Measure 101 proved to be popular statewide with voters Tuesday but not in Union County.
The health care measure was approved 62 percent to 38 percent by Oregon voters, but it was solidly rejected in Union County 57 percent to 43 percent. Wallowa County voters narrowly rejected it 51 percent to 49 percent.
Bill Whitaker of La Grande, a member of Oregon Rural Action and a supporter of Measure 101, was delighted with its passage.
“What it means is that one million Oregonians will get to stay on the Oregon Health Plan, including 400,000 children,” Whitaker said.
Measure 101 approves temporary fees to fund health care for lower-income individuals and families. The temporary fees will be charged to insurance companies, some hospitals and other providers of health care.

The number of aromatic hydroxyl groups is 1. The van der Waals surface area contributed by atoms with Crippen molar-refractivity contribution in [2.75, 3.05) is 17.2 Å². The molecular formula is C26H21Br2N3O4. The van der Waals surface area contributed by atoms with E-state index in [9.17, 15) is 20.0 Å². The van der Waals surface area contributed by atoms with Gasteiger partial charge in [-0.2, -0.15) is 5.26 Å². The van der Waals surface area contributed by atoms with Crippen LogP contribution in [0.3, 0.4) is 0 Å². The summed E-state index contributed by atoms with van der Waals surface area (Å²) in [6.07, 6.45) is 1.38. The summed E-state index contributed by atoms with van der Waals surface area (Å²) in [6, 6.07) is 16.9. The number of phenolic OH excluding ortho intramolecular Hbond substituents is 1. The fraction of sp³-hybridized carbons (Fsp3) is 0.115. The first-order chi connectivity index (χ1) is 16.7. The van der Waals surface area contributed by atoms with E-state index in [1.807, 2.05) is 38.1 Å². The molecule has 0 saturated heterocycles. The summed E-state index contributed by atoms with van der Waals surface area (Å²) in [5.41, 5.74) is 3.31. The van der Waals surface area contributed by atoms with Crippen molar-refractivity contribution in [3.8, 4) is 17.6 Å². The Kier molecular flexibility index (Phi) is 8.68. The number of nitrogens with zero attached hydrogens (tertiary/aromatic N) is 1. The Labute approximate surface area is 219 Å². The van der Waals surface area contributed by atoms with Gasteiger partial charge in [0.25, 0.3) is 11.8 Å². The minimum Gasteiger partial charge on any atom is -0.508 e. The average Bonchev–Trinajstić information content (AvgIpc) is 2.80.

Passage of the measure affirms House Bill 2391, approved by the Oregon Legislature in 2017 to fill a hole in the 2017-19 budget. The defeat of Measure 101 would have repealed House Bill 2391.
Whitaker said that because Measure 101 boosts taxes on insurance companies and this increase, which cannot exceed 1.5 percent, will be passed on to consumers, it essentially means that many will pay more in taxes. Whitaker said he doesn’t mind a potential tax increase.
“I look upon taxes as my membership fee for society,” Whitaker said. “I’m happy to pay taxes to help other people and children.”
He said passage of Measure 101 will allow Oregon to get billions of dollars in matching funds from the federal government. This of course will be money Oregonians have previously paid in taxes to the federal government.
“The income tax money we paid will be coming back for health care,” Whitaker said.
Mike Burton of the Union County Republicans said he was disappointed by the outcome of the election but not surprised. He said the outcome was not unexpected because of the amount of money that was spent to support Measure 101 with advertising such as misleading television commercials.
See complete story in Wednesday's Observer